For those who want a change from the Gospel
Trinity 18 – Isaiah 25:1-9
This week’s OT reading gives us a tale of two cities. They are two very different cities, and Isaiah contrasts them in order to give an important message about God.
The first city is unnamed (v.2). So what do we know about it? It was a stronghold of foreigners, and it has been completely and permanently destroyed. The lack of a name for the city only adds to the sense that it has not only been destroyed, but almost forgotten. It is hardly worth mentioning.
Is there anything else we can know about this heap of ruins? Archaelologists have suggested that it was near Jerusalem, at a place called Ramat Rahel, where ruins have been found from this period, the late 7th century BC. For over 100 years Judah had been a vassal state to Assyria, and in line with their strategy for world domination the Assyrians built cities which served as outposts for their empire. Judah had paid dearly for her survival, but suddenly they were free. A new empire, that of Babylon, had taken over the world stage, and Assyria crumbled, along with its cities. It is this removal of the nation’s oppressors which is being celebrated in this hymn of praise.
We know that Assyria as a nation was cruel, enjoyed torture, and operated a scorched earth policy over most of its conquests, although obviously Judah was prosperous enough to be worth taxing rather than destroying. So when Isaiah moves on to his second city, the contrast could not be greater. This city is not named either, but there is no need to name it. It is the city on this mountain (v.6, 7, 11), right here where we are in Jerusalem. But beyond Jerusalem is the eternal city for which it stands, God’s apocalyptic kingdom, the heavenly Zion.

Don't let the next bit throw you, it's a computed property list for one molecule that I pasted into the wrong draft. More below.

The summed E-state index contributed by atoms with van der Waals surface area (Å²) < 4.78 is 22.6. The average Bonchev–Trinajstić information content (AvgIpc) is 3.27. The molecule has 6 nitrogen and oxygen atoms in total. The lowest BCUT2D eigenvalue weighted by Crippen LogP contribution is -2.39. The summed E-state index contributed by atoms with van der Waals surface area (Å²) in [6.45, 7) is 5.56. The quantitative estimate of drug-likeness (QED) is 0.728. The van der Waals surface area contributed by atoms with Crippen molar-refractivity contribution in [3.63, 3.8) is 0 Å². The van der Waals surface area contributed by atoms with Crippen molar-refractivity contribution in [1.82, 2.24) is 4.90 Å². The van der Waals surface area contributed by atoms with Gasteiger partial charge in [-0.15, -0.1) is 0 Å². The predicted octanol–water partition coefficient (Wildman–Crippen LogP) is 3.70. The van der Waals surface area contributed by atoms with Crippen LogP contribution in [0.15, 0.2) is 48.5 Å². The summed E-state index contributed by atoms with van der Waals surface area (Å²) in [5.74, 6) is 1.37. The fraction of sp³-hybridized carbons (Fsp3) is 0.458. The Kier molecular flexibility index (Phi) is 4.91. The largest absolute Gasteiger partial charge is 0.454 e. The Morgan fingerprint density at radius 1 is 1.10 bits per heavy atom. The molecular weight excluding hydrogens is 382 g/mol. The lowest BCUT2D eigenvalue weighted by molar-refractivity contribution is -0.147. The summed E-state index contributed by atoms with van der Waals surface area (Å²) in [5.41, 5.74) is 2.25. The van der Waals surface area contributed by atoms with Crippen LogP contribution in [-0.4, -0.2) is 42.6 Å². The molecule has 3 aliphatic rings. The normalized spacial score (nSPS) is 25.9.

Zion is portrayed as a great banquet (personally one of my favourite images of heaven!) and the language used describes a Michelin 5 star rated feast: the words for aged wines contrast it with the everyday plonk, and the best of meats is literally marrowfat, which might not sound that appealing but was actually a great delicacy in that culture. But the real point here is not so much quality but quantity. This all-you-can-eat buffet is for all peoples, and particularly those who come from places of shame, disgrace and mourning. All are welcome to find healing and joy. Assyria demands and destroys: Zion welcomes and nourishes.
The Israelites were very well aware of the hand of God working through the rulers of this world and directing their paths for his purposes, so they clearly saw the rise of Babylon as a saving act of God. The ruined city became a monument to God’s power and a promise for the future, when all enemies, all that brings shame and defeat, would be destroyed by him. But there is even better news yet. There is something else on the menu at this feast: death.
The image of death being swallowed up is one which has passed into Christian imagery and liturgy. It seems to be used here deliberately, in the context of eating and drinking. At the moment our graves swallow us up, but God promises a time when death will be consumed by victory.
Whatever victories we have seen in your Christian life, whatever answered prayers or times of great closeness to God, Isaiah encourages us to see them as picture of the future. ‘Surely this is our God; we trusted in him, and he saved us. This is the Lord; we trusted in him; let us rejoice and be glad in his salvation’ (v.9). And don’t forget this first part of that verse ‘In that day they will say …’ If you are still in a place of defeat, shame and disgrace, hold on to the experience of Judah, and let this tale of two cities lead you faithfully and joyfully towards the third.